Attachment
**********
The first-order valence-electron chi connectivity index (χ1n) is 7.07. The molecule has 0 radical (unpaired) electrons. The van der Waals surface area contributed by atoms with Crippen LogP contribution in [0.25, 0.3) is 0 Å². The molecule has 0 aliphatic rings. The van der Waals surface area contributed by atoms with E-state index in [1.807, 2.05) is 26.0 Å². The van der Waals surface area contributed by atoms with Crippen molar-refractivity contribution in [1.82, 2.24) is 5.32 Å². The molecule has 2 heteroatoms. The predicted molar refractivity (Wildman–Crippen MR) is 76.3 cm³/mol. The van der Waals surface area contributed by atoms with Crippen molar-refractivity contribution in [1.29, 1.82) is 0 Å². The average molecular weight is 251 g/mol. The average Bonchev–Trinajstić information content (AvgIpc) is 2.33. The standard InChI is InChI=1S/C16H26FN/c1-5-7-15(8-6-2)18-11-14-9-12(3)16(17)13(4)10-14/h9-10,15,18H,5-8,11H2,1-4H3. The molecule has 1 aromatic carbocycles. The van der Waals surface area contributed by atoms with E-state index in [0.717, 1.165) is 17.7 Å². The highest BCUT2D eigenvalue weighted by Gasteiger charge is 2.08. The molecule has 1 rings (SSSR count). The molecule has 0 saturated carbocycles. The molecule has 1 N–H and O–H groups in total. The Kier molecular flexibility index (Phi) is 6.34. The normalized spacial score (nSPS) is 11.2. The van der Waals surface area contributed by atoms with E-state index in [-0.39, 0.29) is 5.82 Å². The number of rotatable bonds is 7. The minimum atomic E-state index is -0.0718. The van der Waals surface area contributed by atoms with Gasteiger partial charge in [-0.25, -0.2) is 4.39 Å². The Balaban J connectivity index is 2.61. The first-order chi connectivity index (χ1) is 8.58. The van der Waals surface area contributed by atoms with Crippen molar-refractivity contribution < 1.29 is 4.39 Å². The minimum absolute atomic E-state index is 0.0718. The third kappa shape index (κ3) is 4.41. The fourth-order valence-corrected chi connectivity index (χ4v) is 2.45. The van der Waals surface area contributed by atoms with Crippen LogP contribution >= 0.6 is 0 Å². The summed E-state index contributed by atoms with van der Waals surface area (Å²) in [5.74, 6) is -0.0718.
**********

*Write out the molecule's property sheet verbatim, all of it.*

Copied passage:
The first-order valence-electron chi connectivity index (χ1n) is 7.07. The molecule has 0 radical (unpaired) electrons. The van der Waals surface area contributed by atoms with Crippen LogP contribution in [0.25, 0.3) is 0 Å². The molecule has 0 aliphatic rings. The van der Waals surface area contributed by atoms with E-state index in [1.807, 2.05) is 26.0 Å². The van der Waals surface area contributed by atoms with Crippen molar-refractivity contribution in [1.82, 2.24) is 5.32 Å². The molecule has 2 heteroatoms. The predicted molar refractivity (Wildman–Crippen MR) is 76.3 cm³/mol. The van der Waals surface area contributed by atoms with Crippen molar-refractivity contribution in [1.29, 1.82) is 0 Å². The average molecular weight is 251 g/mol. The average Bonchev–Trinajstić information content (AvgIpc) is 2.33. The standard InChI is InChI=1S/C16H26FN/c1-5-7-15(8-6-2)18-11-14-9-12(3)16(17)13(4)10-14/h9-10,15,18H,5-8,11H2,1-4H3. The molecule has 1 aromatic carbocycles. The van der Waals surface area contributed by atoms with E-state index in [0.717, 1.165) is 17.7 Å². The highest BCUT2D eigenvalue weighted by Gasteiger charge is 2.08. The molecule has 1 rings (SSSR count). The molecule has 0 saturated carbocycles. The molecule has 1 N–H and O–H groups in total. The Kier molecular flexibility index (Phi) is 6.34. The normalized spacial score (nSPS) is 11.2. The van der Waals surface area contributed by atoms with E-state index in [-0.39, 0.29) is 5.82 Å². The number of rotatable bonds is 7. The minimum atomic E-state index is -0.0718. The van der Waals surface area contributed by atoms with Gasteiger partial charge in [-0.25, -0.2) is 4.39 Å². The Balaban J connectivity index is 2.61. The first-order chi connectivity index (χ1) is 8.58. The van der Waals surface area contributed by atoms with Crippen molar-refractivity contribution < 1.29 is 4.39 Å². The minimum absolute atomic E-state index is 0.0718. The third kappa shape index (κ3) is 4.41. The fourth-order valence-corrected chi connectivity index (χ4v) is 2.45. The van der Waals surface area contributed by atoms with Crippen LogP contribution >= 0.6 is 0 Å². The summed E-state index contributed by atoms with van der Waals surface area (Å²) in [5.74, 6) is -0.0718.